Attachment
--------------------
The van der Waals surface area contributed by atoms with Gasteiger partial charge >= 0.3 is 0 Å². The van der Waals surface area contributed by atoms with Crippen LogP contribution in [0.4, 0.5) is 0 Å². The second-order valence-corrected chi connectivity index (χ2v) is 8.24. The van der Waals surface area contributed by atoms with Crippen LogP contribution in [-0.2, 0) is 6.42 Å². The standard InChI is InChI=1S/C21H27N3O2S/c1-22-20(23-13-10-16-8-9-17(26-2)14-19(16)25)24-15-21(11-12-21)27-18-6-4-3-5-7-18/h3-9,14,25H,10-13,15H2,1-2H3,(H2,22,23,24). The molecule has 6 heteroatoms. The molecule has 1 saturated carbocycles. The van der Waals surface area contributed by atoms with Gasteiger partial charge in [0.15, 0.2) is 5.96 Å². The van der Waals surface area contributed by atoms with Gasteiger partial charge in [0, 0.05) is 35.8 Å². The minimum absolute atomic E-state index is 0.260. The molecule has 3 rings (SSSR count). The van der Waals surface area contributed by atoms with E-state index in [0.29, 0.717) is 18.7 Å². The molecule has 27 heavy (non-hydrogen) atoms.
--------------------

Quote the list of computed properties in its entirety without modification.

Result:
The van der Waals surface area contributed by atoms with Gasteiger partial charge >= 0.3 is 0 Å². The van der Waals surface area contributed by atoms with Crippen LogP contribution in [0.4, 0.5) is 0 Å². The second-order valence-corrected chi connectivity index (χ2v) is 8.24. The van der Waals surface area contributed by atoms with Crippen LogP contribution in [-0.2, 0) is 6.42 Å². The standard InChI is InChI=1S/C21H27N3O2S/c1-22-20(23-13-10-16-8-9-17(26-2)14-19(16)25)24-15-21(11-12-21)27-18-6-4-3-5-7-18/h3-9,14,25H,10-13,15H2,1-2H3,(H2,22,23,24). The molecule has 6 heteroatoms. The molecule has 1 saturated carbocycles. The van der Waals surface area contributed by atoms with Gasteiger partial charge in [0.15, 0.2) is 5.96 Å². The van der Waals surface area contributed by atoms with Gasteiger partial charge in [0, 0.05) is 35.8 Å². The minimum absolute atomic E-state index is 0.260. The molecule has 3 rings (SSSR count). The van der Waals surface area contributed by atoms with E-state index in [0.29, 0.717) is 18.7 Å². The molecule has 27 heavy (non-hydrogen) atoms.